In the day-to-day of living with our closest people, and even with people not so close like friends or co-workers, frictions, misunderstandings, or discomforts can arise.
Those kinds of situations are quite normal since we are not all the same, nor do we all have the same level of sensitivity. And of course, we all give importance to different things.
An expression or behavior that might be very annoying to you, might be just normal for another person, so no one should be angry.
When it is not possible to continue in a certain way, but we do not want to be abrupt, we must act with precision and tell the other person to stop doing something.
Telling someone to stop doing something is best done with a brief and calm explanation of how it affects you and how you rather would like the situation to be. Use “I” sentences and avoid pointing at the other person with “You”.
The need to express your discomfort
When uncomfortable situations occur to us, the most appropriate and healthy thing is to let that person know that something has bothered you and you want them to stop.
It’s appropriate because if we don’t say it, that annoying situation could repeat itself. Taking into account that others are not fortune-tellers and therefore cannot know what our feelings are or know if something has bothered us.
Let’s say that up to here, it is nothing new for you. Important are the benefits of expressing our disagreement and how we say it to the other person.
Benefits of expressing that something has bothered you
One of the benefits that having a lot of weight is that telling someone that something has made us uncomfortable makes us free. Free to express precisely what bothers us.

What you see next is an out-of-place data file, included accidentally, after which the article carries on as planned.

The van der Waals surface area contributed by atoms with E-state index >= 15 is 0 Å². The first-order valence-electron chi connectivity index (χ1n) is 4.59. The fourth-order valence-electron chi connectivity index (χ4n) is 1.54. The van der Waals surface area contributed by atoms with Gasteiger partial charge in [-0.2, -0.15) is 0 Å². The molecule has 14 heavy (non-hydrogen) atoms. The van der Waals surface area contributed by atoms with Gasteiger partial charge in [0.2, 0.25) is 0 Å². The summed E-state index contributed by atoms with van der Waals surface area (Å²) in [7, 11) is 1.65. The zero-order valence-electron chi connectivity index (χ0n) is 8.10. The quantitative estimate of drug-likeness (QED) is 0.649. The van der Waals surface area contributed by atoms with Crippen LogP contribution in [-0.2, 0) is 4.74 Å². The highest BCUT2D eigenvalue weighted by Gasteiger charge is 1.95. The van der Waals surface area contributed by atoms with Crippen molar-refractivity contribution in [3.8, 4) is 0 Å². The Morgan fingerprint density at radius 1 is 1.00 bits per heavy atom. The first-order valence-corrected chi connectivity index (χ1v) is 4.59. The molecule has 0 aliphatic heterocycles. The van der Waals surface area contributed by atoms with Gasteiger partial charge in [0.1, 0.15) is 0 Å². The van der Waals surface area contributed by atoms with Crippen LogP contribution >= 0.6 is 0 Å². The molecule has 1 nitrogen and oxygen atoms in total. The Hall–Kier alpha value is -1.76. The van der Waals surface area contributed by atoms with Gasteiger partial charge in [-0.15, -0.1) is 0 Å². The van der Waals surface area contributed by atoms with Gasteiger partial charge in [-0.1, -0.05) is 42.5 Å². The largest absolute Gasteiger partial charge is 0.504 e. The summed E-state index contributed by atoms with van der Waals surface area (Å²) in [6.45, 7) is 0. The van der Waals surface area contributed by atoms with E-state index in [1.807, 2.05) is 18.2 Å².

If we don’t, we will have to swallow the annoyance, put up with it, feel anger, discomfort … and not only that time that it has bothered us, but all those that come after.
Becoming free people, without a doubt, makes us happier people, which is no small thing. Happy because, we will be able to negotiate with the people around us and in this way, avoid many tantrums, anger, and bad moods.
Being happy will undoubtedly help us sleep better. Otherwise, as said before, we will have to endure the discomfort.
Expressing calmly and in good manners what we think, say or what has bothered us, will make people around us behave in the same way as us.
In this way, they will see us as a person they can talk to and who will also respect their opinions. On the contrary: If we never express what we think, from the outside we will be seen as very reserved people, and that does not usually inspire confidence.
Expressing yourself improves relationships
Saying what bothers us will help us to maintain healthier and more sincere personal relationships since the people with whom we interact will end up knowing us, and at the same time, understanding us better.
On the other hand, being honest about this and saying what has bothered us helps us to set limits. Indeed, by setting our limits, we can only do it ourselves.
Remember that others will not know what bothers us or what does not if we do not let them know. Therefore, express yourself and set a limit with that person very clearly so that they do not bother you.
Saying what has bothered us, reinforces our self-esteem because we will be avoiding everything that bothers us. And that is thinking about ourselves, and about our well-being.
Don’t attack others
What most of us do most often is tell that person what he or she has done wrong. Or, rather, what we understand that he has done wrong, and for what we are upset.
For example, we can say things like:
“You haven’t called me all day today, if I haven’t accidentally called you…“
“I sent you a message in the morning and you haven’t answered it yet.”
“I’m talking to you and you don’t stop looking at the computer, you don’t listen to me!”
Things like this have probably all been said at some point. What we get by expressing ourselves in this way is that the other person feels attacked, with which they will surely defend themselves and get angry.
On the contrary, in the previous examples, we could say:
“I feel like you don’t care about me if you don’t call me all day.”
“I have the feeling that you don’t care what I write if you don’t answer my messages.”